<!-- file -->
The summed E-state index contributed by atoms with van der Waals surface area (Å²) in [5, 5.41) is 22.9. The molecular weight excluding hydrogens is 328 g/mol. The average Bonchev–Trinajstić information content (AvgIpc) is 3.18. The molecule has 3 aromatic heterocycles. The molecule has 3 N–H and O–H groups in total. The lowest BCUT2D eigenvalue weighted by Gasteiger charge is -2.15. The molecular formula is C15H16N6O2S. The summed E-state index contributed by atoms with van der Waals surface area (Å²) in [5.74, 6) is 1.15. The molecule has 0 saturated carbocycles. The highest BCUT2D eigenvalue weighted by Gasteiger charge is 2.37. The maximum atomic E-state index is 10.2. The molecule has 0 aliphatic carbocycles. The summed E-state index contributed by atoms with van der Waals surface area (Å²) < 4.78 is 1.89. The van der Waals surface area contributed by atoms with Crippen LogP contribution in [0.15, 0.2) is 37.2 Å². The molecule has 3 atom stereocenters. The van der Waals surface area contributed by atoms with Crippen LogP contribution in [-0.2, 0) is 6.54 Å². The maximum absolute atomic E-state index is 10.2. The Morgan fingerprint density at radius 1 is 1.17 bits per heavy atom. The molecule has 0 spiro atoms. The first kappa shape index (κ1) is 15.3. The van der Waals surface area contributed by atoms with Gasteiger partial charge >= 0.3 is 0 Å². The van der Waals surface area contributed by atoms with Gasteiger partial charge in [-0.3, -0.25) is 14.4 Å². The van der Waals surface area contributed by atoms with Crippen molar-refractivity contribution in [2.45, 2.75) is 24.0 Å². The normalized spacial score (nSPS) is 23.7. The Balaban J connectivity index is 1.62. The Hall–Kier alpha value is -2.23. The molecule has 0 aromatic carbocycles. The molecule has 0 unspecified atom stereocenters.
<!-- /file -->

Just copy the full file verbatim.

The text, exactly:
The summed E-state index contributed by atoms with van der Waals surface area (Å²) in [5, 5.41) is 22.9. The molecular weight excluding hydrogens is 328 g/mol. The average Bonchev–Trinajstić information content (AvgIpc) is 3.18. The molecule has 3 aromatic heterocycles. The molecule has 3 N–H and O–H groups in total. The lowest BCUT2D eigenvalue weighted by Gasteiger charge is -2.15. The molecular formula is C15H16N6O2S. The summed E-state index contributed by atoms with van der Waals surface area (Å²) in [5.74, 6) is 1.15. The molecule has 0 saturated carbocycles. The highest BCUT2D eigenvalue weighted by Gasteiger charge is 2.37. The maximum atomic E-state index is 10.2. The molecule has 0 aliphatic carbocycles. The summed E-state index contributed by atoms with van der Waals surface area (Å²) < 4.78 is 1.89. The van der Waals surface area contributed by atoms with Crippen LogP contribution in [0.15, 0.2) is 37.2 Å². The molecule has 3 atom stereocenters. The van der Waals surface area contributed by atoms with Crippen LogP contribution in [-0.2, 0) is 6.54 Å². The maximum absolute atomic E-state index is 10.2. The Morgan fingerprint density at radius 1 is 1.17 bits per heavy atom. The molecule has 0 spiro atoms. The first kappa shape index (κ1) is 15.3. The van der Waals surface area contributed by atoms with Gasteiger partial charge >= 0.3 is 0 Å². The van der Waals surface area contributed by atoms with Gasteiger partial charge in [-0.3, -0.25) is 14.4 Å². The van der Waals surface area contributed by atoms with Crippen molar-refractivity contribution in [2.45, 2.75) is 24.0 Å². The normalized spacial score (nSPS) is 23.7. The Balaban J connectivity index is 1.62. The Hall–Kier alpha value is -2.23. The molecule has 0 aromatic carbocycles. The molecule has 0 unspecified atom stereocenters.